The Eritrean People’s Liberation Front (EPLF), later (from 1994) People’s Front for Democracy and Justice, formed from the secessionist movement that successfully fought for the creation of an independent Eritrean nation out of the northernmost province of Ethiopia in 1993.
The historical region of Eritrea had joined Ethiopia as an autonomous unit in 1952. The Eritrean Liberation Movement was founded in 1958 and was succeeded by the Eritrean Liberation Front (ELF) in 1961. The ELF grew in membership when the Ethiopian emperor Haile Selassie abolished Eritrea’s autonomous status, annexing it as a province in 1962. In the 1960s and 1970s the ELF undertook a systematic campaign of guerrilla warfare against the Ethiopian government. A faction of the ELF broke away in 1970 to form the Eritrean People’s Liberation Front. The EPLF managed to secure control of much of the Eritrean countryside and build effective administrations in the areas it controlled. Fighting that broke out between the EPLF, ELF, and other Eritrean rebel groups in 1981 prevented further military gains, but the EPLF subsequently emerged as the principal Eritrean guerrilla group.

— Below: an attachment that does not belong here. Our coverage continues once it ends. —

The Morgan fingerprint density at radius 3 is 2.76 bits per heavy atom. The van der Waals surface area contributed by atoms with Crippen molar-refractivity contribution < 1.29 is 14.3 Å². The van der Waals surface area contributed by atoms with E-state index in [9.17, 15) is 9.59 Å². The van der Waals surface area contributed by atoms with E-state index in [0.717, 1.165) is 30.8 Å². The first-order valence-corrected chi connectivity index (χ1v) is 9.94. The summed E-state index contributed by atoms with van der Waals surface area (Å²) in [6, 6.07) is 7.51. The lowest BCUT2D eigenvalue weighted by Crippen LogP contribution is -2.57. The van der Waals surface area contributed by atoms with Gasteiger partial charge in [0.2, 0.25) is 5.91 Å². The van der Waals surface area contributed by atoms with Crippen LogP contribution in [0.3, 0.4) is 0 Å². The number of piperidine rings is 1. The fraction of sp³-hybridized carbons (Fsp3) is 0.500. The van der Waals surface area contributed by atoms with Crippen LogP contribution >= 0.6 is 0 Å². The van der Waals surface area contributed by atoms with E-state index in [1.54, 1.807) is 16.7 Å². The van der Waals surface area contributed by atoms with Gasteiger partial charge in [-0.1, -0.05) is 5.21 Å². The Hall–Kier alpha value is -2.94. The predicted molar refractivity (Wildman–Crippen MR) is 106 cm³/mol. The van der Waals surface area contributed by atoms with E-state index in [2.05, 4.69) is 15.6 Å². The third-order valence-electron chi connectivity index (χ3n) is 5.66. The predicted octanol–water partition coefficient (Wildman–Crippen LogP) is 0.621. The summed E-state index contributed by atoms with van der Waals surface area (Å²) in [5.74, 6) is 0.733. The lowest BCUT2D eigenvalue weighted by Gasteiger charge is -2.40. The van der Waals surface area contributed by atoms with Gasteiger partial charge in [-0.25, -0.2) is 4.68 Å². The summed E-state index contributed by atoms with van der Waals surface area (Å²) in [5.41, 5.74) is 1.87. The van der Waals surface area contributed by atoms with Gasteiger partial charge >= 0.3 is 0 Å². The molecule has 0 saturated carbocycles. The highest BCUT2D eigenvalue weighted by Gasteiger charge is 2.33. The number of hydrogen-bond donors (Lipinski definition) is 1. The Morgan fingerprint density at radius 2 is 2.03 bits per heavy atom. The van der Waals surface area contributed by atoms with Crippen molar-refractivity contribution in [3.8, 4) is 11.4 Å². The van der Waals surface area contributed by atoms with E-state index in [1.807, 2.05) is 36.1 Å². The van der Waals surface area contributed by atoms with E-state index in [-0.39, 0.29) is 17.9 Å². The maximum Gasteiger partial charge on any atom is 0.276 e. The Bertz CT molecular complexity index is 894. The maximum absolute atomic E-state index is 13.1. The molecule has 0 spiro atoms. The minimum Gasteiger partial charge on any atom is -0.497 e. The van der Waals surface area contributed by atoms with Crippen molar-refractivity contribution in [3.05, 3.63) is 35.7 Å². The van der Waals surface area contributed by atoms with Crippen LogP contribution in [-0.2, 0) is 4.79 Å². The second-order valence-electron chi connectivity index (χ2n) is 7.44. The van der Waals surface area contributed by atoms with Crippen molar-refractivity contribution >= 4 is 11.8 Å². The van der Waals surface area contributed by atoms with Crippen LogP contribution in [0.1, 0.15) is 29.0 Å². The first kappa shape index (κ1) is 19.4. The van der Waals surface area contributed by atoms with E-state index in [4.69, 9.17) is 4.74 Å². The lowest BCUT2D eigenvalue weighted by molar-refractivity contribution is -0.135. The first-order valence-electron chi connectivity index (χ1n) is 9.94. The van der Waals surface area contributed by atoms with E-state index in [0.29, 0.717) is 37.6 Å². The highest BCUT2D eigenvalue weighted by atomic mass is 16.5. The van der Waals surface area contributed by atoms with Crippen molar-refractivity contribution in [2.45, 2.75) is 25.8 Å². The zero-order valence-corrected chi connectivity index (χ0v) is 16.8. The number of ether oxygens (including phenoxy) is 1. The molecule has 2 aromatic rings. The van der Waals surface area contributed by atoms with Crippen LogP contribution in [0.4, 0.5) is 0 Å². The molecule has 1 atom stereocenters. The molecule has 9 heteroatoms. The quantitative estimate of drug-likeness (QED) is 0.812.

As Soviet support of Ethiopia’s socialist government collapsed in the late 1980s, the EPLF formed an alliance with guerrilla groups in Tigray province and other parts of Ethiopia, and, when these groups overthrew the central government and captured the Ethiopian capital in May 1991, the EPLF formed a separate provisional government for Eritrea. After the holding of a United Nations-supervised referendum on independence there in April 1993, the EPLF declared the new nation of Eritrea the following month.
At the third congress of the EPLF Front in February 1994, delegates voted to transform the 95,000‐person organization into a mass political movement, that is the People's Front for Democracy and Justice (PFDJ). The congress gave the PFDJ a transitional mandate to draw the general population into the political process and to prepare the country for constitutional democracy